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July 2001 - Ten Tips for Listening Effectively

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July 2001

Ten Tips for Listening Effectively

I am often asked to speak on listening. Little wonder! CEO's rate listening as one of the most important ingredients for those who wish to rise in an organization. A recent study of Air Force leaders rated communication as the most important skill, and listening as the number one communication skill they wanted to see in their people.

Here are ten valuable tips to follow if you want to be a better listener:

  1. Want to listen. And use nonverbal behavior to show the speaker that you are interested.
  2. Be ready to listen. When the speaker's mouth opens, open your ears. This is not the time to be hunting for a pen, reading a letter, or thinking about some unrelated subject.
  3. Establish eye contact with the speaker. Resist the temptation to look away. In groups, try to place yourself where you can see the speaker and the speaker can see you.
  4. Be physically involved. Use good posture both to keep alert and to communicate to the speaker that you are listening. Participate when audience involvement is encouraged.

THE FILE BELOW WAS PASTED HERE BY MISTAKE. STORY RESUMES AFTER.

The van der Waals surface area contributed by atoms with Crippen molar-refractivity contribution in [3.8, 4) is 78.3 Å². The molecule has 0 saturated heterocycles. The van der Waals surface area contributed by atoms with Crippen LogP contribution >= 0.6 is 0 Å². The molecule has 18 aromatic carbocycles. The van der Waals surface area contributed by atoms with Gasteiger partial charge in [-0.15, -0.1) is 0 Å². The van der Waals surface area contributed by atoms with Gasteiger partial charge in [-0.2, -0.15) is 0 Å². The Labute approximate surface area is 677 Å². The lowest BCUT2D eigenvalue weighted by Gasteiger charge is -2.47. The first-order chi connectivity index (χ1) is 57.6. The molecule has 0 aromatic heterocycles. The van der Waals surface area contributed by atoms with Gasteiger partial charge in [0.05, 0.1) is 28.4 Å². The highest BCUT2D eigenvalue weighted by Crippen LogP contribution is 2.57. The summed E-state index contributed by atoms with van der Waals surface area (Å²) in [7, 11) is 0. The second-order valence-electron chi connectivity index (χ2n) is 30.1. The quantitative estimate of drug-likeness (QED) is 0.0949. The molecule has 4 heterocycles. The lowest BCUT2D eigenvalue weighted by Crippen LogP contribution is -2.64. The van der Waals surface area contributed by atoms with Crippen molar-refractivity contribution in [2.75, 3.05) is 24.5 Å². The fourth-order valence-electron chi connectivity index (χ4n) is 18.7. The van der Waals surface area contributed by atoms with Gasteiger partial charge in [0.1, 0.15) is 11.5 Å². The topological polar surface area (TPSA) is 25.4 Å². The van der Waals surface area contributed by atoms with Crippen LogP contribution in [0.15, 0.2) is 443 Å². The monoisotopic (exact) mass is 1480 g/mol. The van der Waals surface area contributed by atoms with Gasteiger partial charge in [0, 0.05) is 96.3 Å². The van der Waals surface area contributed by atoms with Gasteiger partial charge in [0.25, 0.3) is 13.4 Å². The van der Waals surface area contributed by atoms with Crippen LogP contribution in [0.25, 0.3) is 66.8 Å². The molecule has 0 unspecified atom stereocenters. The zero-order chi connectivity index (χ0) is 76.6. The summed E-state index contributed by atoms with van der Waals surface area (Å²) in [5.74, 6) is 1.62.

5. Avoid negative mannerisms. Fidgeting, tapping a pencil, playing with an object, or attempting to do another task while listening is a hindrance both to you and to the speaker.
  6. Exercise your listening muscles. Challenge yourself by listening to difficult material and by learning the meaning to new words. A steady diet of easy listening will not prepare you for difficult listening situations.
  7. Delay judgment. Don't decide beforehand that you don't like the speaker or the subject. Give the speaker a fair hearing.
  8. Focus on main points and key ideas. The best listeners focus on ideas rather than just the facts and details.
  9. Capitalize on the "speed differential." Listeners can listen "faster" than speakers can talk. Rather than letting your mind wander, use the speed differential to focus on the key points and ideas.
  10. Follow the "Golden Rule." Treat others the way you want to be treated. Ask, "How would I want others to listen to me?" That's the way to be an effective listener.

John Kline
Troy, Alabama

July 2001 - Ten Tips for Listening Effectively
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